The ride out of Buda is painfully silent. The Oradean boyars ride their horses ahead of and behind the carriage while John and Mary sit inside with only Mircea to give them company.
Mary wipes away a few lingering tears as she holds Mircea tightly in her arms, forcing a smile as his eyelids shift and flutter with the threat of opening. The faint voice of Ilona still rings in her ears, in a broken voice declaring her love for a son that she may never know. And another tear falls from Mary’s from her eye.
John lets out a deep sigh, but his expression brightens slightly at the view of the most precious, sleeping baby.
“I just don’t understand,” he finally says, breaking the silence. After almost three miles of nothing but the sound of the horses trotting along the rough terrain on the dirt beaten path and the squeaking of the carriage as it bounces along all around them, conversation seems necessary.
“Understand what?” Mary replies.
“Why is she so certain that Vlad will find her anywhere she goes?” says John.
Mary blinks a few times in hesitation before responding. “It’s difficult to explain,” she says.
John raises an eyebrow at her. “Difficult to explain, or difficult to understand?”
Mary sighs and strokes Mircea’s curly black hair.
“I don’t know. Both, I suppose.”
“Perhaps you could attempt explaining it to me anyway.”
Mary rubs her eyes, still puffy and red from an amount of crying no eyes could tolerate. She sighs at John’s persistence, then closes her eyes and rests her head on the wooden back of the carriage bench. Taking deep breaths and hoping to fall asleep soon, she has no desire to continue a conversation like this with John this morning, or anyone else for that matter.
“Mary,” another man’s voice says. Mary keeps her eyes closed and doesn't respond. She even pretends not to hear him, if it means another conversation avoided. His voice is deep and comforting, and familiar. After a few minutes of listening to his voice, she doesn’t actually realize someone is talking to her at all.
He finally repeats himself enough times that she is startled from her sleepy haze and she forces her bloodshot eyes open. Looking around the small carriage somewhat frantically, she listens for the voice and searches for its owner, nowhere to be seen. He persists in repeating her name several times before she finally responds.
“What? Who is that?” she says, rubbing her eyes. She turns to John, who now widens his eyes at her and tilts his head at her in confusion.
“Did you hear that?” she asks him.
“Hear what? I didn’t hear anything,” he shakes his head.
“My name. Someone keeps saying my name," Mary insists.
John raises his brow at her and turns away to look out the window of the carriage, wondering if he’s bringing a crazy woman to care for the Princess’s son.
Mary leers at him as he proceeds to ignore her presence and looks down at Mircea, still sleeping quietly in her lap. ‘Well, he isn't bothering me for a conversation anymore, is he?’ She thinks to herself.
The voice speaks up once again. This time he says more than just her name, but instead of announcing it to John, she decides to just listen quietly.
“Mary, it’s Anghel.”
Mary perks up and looks around, trying to find Anghel somewhere in the carriage, but he isn’t there. She restrains herself from responding aloud. If she were to try and convince John that she is actually hearing an invisible man’s voice in her head, he would have her thrown from the carriage for her insanity. At least, that was the policy at Bran Castle. ‘Just the same,’ she thinks. ‘I better just keep this to myself.’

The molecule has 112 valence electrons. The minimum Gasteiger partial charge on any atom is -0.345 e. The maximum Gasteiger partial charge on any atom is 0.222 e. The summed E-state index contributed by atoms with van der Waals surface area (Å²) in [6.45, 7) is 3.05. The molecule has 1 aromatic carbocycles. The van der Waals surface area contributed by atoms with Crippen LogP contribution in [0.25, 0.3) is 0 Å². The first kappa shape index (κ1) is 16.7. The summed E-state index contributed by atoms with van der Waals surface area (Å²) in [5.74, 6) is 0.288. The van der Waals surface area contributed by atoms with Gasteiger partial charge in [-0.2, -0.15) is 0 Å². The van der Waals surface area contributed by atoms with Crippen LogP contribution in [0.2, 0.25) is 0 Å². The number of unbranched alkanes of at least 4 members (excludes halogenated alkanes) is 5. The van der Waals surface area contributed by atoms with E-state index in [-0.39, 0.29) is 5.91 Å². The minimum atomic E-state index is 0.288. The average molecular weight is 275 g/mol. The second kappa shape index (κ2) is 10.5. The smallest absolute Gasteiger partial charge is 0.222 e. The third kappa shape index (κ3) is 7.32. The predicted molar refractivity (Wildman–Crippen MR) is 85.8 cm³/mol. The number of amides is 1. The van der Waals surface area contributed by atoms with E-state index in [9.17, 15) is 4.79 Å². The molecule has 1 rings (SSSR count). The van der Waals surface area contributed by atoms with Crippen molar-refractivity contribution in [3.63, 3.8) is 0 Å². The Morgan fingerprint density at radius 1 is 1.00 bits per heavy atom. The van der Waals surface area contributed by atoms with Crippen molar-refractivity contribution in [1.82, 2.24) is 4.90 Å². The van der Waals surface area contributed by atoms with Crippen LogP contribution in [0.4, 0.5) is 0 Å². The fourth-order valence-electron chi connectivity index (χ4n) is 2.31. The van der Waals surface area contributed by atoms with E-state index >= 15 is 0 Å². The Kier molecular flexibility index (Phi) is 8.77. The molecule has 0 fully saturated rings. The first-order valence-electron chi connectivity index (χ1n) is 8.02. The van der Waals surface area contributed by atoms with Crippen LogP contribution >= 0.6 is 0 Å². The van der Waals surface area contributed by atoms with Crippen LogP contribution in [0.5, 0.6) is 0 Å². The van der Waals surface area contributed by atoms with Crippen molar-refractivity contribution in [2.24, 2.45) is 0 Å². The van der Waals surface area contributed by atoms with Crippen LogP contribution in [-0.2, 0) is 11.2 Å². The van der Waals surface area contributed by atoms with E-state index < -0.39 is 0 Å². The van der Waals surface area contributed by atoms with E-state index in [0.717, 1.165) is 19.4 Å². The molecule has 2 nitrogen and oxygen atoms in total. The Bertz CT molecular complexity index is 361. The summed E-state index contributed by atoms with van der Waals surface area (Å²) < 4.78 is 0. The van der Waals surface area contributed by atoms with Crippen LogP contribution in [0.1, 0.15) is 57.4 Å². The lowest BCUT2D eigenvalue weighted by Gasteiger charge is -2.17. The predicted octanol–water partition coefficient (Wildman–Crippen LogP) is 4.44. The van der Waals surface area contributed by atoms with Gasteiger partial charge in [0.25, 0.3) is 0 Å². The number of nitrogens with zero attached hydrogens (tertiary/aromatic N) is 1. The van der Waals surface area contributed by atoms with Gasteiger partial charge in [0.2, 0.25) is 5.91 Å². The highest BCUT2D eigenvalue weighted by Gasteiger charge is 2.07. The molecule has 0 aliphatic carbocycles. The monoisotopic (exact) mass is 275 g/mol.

“That’s fine, Mary. But I need you to listen now,” says Anghel.
Mary’s eyes widen at the unexpected response to her private thoughts. ‘Can you read my mind, Anghel?’ she thinks.
“Yes, I can, but that’s not important right now. It’s important that you listen to me and do exactly as I say,” he insists.
John glances back from the window and looks to Mary, who tries smiling at him nonchalantly but ends up appearing even more unstable than before. John forces a smile while concern for her apparent mental problems is now apparent. He looks back to the window and decides it’s best if he keeps the conversation to a minimum until they reach Oradea, and he can find her the proper care for her instability.
‘Okay, what’s going on?’ she thinks.
“Mircea is going to be very well taken care of in Oradea, Mary. John has three lovely handmaidens to assist him in raising the boy, and John himself with be as good of a father that he could ask for.”
‘Yeah, I know, Anghel. And that’s all well and good, my love, but Ilona insisted that I come anyway. She wanted Mircea to have someone he knows and loves with him. Someone he could trust in a world of strangers and confusion.’ Mary argues.
“He will be fine, Mary. Mircea trusts both of you, and he will learn to love and trust John and his household very quickly. You, my dear, should be with Ilona. She needs you now more than ever, and you need to leave now. If you turn back at this very moment, you can still make it there in time,” he urges.
“In time for what?”
“For Darius, Mary. Darius has found Ilona, and he’s on his way to her now. Mircea is safe, but Ilona may be not, and I cannot interfere with the will of flesh and blood in the Physical Realm. I can only observe, interact verbally, and report back to the Spiritual Realm. I cannot-”
‘-Yeah, yeah, alright, alright. You had me at Darius. I’ll be there, Anghel. I’m leaving now.’
Mary turns to John and takes a deep breath. ‘Lord, help me,’ she prays, and then waits for him to turn and face her.
“Yes?” he says, meeting her gaze. “Is something wrong?”
Mary blinks nervously and takes another deep breath. “No, nothing is wrong,” she answers. She stares at him for several seconds, unsure of what to say or how to say it before he loses his patience.
“Well...what is it?” he asks. Mary bites her lip and brings Mircea to her face, kissing his soft cheek before leaning over and handing him to John, who accepts him with a look of bewilderment. He wraps an arm under Mircea’s body and looks down into his precious face.